The Continuous Product Optimization Guide For Product Managers
What is product optimization? Is it the same as product discovery? How should product managers go about optimizing their products? What are the best product optimization practices?
If you’re after answers to these questions, we’ve got you covered!
Let’s dive right in!
- Product optimization is a process of improving aspects of the product, like the UI, in small increments to better satisfy user needs and deliver on business goals.
- Product discovery helps teams achieve the product-market fit, while product optimization focuses on small changes to the user experience that increase the product value.
- The process of product optimization starts with goal setting, like improving usability.
- Next, you need to choose the right metrics to measure progress and set the timescale for the experiment.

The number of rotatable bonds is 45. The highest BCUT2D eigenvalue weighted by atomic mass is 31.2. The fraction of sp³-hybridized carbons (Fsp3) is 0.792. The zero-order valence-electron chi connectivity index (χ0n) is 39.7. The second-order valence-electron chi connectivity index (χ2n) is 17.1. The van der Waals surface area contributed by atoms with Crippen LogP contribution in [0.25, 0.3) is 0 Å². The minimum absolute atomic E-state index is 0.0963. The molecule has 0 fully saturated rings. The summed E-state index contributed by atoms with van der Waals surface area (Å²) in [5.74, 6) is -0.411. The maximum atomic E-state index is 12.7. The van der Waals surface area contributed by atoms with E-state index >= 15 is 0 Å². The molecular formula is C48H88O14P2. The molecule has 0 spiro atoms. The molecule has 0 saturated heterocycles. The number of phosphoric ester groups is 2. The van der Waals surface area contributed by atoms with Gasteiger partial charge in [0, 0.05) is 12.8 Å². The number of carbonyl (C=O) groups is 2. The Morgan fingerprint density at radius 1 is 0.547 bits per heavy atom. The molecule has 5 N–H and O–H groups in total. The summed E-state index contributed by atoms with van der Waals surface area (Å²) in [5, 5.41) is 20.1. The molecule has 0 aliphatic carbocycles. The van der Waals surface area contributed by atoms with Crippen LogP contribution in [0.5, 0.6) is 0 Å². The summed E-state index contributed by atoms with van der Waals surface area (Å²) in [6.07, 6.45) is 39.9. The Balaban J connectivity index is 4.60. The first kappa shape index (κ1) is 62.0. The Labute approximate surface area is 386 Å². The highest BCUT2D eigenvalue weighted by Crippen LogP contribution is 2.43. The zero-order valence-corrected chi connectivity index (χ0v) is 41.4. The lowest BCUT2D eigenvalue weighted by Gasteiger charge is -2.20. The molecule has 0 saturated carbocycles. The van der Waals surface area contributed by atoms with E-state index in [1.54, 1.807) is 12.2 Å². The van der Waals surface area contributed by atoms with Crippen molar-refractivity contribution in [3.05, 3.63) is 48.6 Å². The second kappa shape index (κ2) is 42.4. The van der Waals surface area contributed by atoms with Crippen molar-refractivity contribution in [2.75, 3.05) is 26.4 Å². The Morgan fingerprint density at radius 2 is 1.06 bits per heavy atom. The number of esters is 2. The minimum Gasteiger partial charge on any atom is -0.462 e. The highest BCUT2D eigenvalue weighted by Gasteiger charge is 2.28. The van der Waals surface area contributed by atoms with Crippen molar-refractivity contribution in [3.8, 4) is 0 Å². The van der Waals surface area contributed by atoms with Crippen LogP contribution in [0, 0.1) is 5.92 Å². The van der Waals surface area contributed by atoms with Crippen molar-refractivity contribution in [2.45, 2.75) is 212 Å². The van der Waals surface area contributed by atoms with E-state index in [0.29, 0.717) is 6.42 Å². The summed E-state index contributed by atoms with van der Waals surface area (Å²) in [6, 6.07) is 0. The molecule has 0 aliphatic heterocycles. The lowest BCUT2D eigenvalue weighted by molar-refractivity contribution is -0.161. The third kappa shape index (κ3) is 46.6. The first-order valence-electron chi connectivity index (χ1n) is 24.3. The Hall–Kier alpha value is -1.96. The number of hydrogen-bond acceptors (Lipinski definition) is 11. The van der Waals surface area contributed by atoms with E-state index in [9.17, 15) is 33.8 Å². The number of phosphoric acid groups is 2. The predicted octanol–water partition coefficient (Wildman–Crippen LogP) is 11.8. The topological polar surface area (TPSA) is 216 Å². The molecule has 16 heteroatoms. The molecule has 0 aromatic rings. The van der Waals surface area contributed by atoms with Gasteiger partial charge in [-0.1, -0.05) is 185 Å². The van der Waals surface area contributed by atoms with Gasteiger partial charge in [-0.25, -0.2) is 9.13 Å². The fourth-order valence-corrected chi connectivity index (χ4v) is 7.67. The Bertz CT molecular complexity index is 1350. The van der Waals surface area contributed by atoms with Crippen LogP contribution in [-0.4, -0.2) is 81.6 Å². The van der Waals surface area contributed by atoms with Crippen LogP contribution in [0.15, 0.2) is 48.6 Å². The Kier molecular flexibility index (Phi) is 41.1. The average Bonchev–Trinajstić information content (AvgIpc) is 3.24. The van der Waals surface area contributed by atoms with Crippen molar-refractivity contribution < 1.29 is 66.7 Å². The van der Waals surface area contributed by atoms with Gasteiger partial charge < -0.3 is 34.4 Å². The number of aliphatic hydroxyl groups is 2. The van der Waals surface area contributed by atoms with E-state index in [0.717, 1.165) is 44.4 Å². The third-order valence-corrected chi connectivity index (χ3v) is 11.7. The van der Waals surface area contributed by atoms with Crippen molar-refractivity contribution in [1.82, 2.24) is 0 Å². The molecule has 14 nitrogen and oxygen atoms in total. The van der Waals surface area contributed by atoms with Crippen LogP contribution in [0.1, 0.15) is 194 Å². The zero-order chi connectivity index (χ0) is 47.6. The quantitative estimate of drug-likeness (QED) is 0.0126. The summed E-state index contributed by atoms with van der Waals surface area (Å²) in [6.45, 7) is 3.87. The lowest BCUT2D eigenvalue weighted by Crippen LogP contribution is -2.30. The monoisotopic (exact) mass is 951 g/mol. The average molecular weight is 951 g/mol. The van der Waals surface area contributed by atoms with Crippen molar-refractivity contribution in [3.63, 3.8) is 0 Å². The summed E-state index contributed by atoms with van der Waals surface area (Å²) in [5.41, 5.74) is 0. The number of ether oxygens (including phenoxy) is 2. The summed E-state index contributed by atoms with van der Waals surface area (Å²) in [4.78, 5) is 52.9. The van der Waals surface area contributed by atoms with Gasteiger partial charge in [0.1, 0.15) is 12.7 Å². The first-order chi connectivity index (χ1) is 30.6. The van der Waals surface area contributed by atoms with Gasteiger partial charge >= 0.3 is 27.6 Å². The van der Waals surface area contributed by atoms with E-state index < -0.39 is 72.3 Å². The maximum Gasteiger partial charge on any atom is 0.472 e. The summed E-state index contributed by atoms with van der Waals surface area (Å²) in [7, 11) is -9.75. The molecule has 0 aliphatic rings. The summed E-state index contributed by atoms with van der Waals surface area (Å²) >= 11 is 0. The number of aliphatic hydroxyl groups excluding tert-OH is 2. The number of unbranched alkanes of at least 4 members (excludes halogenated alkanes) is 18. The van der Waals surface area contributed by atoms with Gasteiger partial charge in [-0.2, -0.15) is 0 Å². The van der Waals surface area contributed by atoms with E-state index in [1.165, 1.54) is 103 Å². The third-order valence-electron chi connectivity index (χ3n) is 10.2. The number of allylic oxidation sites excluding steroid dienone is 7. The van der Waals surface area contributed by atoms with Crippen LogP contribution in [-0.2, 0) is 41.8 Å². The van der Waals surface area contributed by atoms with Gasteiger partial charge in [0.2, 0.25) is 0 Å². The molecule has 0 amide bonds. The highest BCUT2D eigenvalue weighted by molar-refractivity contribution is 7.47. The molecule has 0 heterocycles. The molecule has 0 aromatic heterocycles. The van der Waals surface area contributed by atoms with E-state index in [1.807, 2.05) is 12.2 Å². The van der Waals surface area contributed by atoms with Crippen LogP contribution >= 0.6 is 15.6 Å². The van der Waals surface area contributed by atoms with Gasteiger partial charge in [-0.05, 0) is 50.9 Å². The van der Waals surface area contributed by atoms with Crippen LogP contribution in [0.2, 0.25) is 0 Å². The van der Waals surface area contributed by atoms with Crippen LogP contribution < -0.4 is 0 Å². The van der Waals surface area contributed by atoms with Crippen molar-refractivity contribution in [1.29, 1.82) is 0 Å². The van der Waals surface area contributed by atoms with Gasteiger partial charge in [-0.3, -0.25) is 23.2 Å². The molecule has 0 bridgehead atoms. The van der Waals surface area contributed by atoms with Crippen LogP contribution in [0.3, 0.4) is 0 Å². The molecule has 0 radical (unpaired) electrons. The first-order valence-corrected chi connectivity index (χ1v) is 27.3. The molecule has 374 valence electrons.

- After that, plan your experiment. Organize the tools, methods, facilities, and participants in line with your goals.
- In most cases, dedicated third-party tools are cheaper and quicker to deploy than those built in-house.
- As the experiment is taking place, adjust its duration to ensure you have enough statistically significant data.
- Use user behavior and product usage data to choose your optimization goals. Even if you’re acting on anecdotal data or assumptions, use quantitative data to validate them.
- Apart from product goals, ensure that your optimizations also drive business goals.
- To reliably establish cause-effect relationships, test one variable at a time.
- Use user segmentation to choose the right participants for your experiments and in-app messages to reach out to them.
- Never stop optimizing as there’s always a way to make your product more user-friendly or add value.